Blog: ‘Golden opportunity’ for sport in prisons
Nina Champion is an Alliance of Sport Steering Group member as well as Head of Policy at the Prisoners’ Education Trust. She tells us why this is a perfect moment for the Sport for Development sector to step up its involvement in prisons and help break the damaging cycle of reoffending.
As most of us know, sport is an ideal hook for learning and education in prisons. Forthcoming changes to the way prison education is organised means there has never been a more opportune time for sport to make a significant impact on education in the Secure Estate.
Firstly, a bit of background: the current prison education system is called OLASS (Offender, Learning and Skills Service), managed contractually by the Ministry of Justice. Under this system, there are four main providers of education in our prisons – Novus, Milton Keynes College, Weston College and People Plus. Since new flexibilities have been brought in there has been an increase in sub-contracting to the voluntary sector.
However later this year, the whole system is changing. Under the new Prison Education Framework (PEF), prison governors are to be given more control and autonomy over their prison’s education budget. This will open up a tremendous opportunity for smaller, niche NGOs, charities and other arts and sports providers, to be able to more easily deliver their service in prisons, offering them something more bespoke and targeted to meet the needs of that particular population of prisoners.
At the Prisoners’ Education Trust, we’ve been pushing for prisons to include more variety and choice in the curriculum. This is now the chance for that variety to be put in place – and there are sure to be many Alliance of Sport members ideally placed to provide it.
Under the new system, prisons will continue to have a main provider who will deliver core education services to a cluster of prisons in a regional area. There are 17 clusters. To increase the variety of provision, those providers can either sub-contract to small, niche providers or governors can contract directly by using the Dynamic Purchasing System (DPS). External education providers can subscribe to this via Bravo Solutions, outlining what they can offer (e.g. a prisoners’ rugby and education project).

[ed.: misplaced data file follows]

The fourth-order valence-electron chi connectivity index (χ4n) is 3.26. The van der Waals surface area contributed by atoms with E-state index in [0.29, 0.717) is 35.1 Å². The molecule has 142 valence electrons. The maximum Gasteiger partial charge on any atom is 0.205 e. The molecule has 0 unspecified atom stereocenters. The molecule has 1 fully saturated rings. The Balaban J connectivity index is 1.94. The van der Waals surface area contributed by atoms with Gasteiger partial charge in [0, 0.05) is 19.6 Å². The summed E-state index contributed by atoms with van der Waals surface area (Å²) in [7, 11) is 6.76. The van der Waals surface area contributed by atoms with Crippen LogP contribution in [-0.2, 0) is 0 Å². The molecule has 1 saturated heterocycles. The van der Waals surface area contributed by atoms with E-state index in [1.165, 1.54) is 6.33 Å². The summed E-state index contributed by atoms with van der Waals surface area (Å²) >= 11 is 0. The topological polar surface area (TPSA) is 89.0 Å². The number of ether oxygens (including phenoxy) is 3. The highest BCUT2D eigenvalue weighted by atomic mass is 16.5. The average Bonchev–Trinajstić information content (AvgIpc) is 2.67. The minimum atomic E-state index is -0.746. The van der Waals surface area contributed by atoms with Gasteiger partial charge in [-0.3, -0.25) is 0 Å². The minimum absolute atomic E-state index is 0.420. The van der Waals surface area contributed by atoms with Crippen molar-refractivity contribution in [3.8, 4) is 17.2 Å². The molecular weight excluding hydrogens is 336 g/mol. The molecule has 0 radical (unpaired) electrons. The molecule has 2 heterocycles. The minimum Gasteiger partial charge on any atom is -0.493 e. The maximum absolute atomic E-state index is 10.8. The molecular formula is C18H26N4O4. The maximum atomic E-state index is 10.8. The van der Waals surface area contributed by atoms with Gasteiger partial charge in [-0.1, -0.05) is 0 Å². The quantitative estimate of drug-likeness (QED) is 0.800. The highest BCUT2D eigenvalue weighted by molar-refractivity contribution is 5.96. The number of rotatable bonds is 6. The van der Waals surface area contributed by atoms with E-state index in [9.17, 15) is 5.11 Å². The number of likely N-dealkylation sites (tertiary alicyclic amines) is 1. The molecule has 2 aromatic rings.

So if a governor wanted to provide some sort of sport-based education in their prison they will design a specification for what they want, along with numbers of participants and desired outcomes. Organisations registered on the DPS could then bid for that contract. The DPS contract length is one year, but could be renewed after that time.
It’s most certainly an opportunity that member organisations of the Alliance of Sport need to know about. Members will need to ensure they have the right sort of offer to fit prison governors’ requirements.
Contracting through the DPS could ensure there are more local organisations that work both in custody and the community, which would enable prisoners to continue their learning and sport after release.
For more information on the new Prison Education Framework and joining the Prison Education Dynamic Purchasing System via Bravo Solutions, click here: http://www.prisonerseducation.org.uk/education-contracts